Furthermore, around 30% of melanomas develop onto areas of our skin that are rarely, if ever, introduced to the sun. So even if you do see your doctor on a schedule, he or she likely wouldn’t examine you in some of those areas anyway. Unless you bring it to their attention.
Performing Your Self-examination
There are two main forms of melanoma: Radial and Nodular. Nodular is the less common of the two, but it’s also deadlier. And though rare, our percentage chances of developing it are much higher in our adolescence and teenage years than they are after we reach adulthood. To learn much more about nodular melanoma, please click here.
This is how you search for radials:
On the parts of your skin that you can easily see, (arms, front/sides of legs, between fingers, toes, palms, soles, under finger and toenails) check for any new or existing moles, blemishes and marks with irregular shapes and/or dark colors. Also, note any that turn itchy and/or begin secreting fluids.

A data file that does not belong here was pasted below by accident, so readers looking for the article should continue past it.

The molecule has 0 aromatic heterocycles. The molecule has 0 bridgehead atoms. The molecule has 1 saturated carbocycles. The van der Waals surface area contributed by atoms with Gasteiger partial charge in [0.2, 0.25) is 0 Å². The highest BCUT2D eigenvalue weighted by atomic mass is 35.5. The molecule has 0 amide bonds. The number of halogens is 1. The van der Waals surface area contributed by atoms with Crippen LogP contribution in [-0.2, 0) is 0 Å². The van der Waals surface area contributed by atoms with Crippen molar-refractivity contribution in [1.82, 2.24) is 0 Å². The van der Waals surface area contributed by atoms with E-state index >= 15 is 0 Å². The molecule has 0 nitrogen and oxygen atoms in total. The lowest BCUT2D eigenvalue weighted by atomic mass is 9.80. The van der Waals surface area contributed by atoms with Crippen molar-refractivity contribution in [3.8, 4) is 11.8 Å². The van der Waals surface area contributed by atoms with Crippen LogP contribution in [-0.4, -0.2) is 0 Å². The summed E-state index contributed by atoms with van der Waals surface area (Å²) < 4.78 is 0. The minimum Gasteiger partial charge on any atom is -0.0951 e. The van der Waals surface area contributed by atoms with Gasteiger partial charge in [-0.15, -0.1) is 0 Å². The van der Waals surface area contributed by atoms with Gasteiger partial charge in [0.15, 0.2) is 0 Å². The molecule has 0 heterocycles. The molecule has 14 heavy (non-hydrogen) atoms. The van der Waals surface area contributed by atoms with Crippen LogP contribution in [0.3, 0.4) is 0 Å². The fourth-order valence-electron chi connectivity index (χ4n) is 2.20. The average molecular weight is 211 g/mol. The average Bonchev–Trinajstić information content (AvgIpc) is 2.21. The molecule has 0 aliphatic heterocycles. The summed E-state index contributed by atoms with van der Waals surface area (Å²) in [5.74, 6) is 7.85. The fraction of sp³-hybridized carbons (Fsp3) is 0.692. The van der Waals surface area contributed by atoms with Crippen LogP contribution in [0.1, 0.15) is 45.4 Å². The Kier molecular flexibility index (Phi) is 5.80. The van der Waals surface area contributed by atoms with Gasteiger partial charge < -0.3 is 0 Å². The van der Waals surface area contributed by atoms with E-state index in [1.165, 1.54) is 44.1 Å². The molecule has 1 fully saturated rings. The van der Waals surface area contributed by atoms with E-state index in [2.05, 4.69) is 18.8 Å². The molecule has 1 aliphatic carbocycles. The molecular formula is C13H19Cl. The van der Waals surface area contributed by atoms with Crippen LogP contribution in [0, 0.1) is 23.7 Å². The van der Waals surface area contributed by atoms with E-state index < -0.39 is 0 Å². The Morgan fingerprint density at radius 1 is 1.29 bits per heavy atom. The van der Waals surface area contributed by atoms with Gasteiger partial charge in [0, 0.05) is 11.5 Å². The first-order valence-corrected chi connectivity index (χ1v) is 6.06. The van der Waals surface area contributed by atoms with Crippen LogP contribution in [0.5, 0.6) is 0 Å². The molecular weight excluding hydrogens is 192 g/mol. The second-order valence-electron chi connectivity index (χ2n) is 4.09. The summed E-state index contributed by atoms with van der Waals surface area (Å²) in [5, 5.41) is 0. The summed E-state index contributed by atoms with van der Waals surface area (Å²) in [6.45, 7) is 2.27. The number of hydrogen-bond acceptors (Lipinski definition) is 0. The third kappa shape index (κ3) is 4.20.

Use the combination of a full-length mirror and a hand mirror to check your back, back of legs, ears, armpits, neck and private areas. Employ a hairdryer to move your hair around as you check over your scalp.
Here are a couple of tips to make it even easier than that:
If you have a spouse, significant other or trusted friend, ask him or her to check your back and ears.
Many of us get our hair styled or cut every month or two. If this includes you, excellent. Simply ask your barber or stylist to alert you if he or she comes across any odd marks while performing their task.
For an easy access to this process, just save and print out this diagram:
Gender, Ethnicity and Melanoma
While it’s true that Caucasians and other pale-toned ethnicities are more likely to develop melanoma, it’s equally true that anyone of any age, gender or skin color can develop it, too. In fact, though it’s certainly more common in white people, once it appears it’s more often fatal to African-Americans.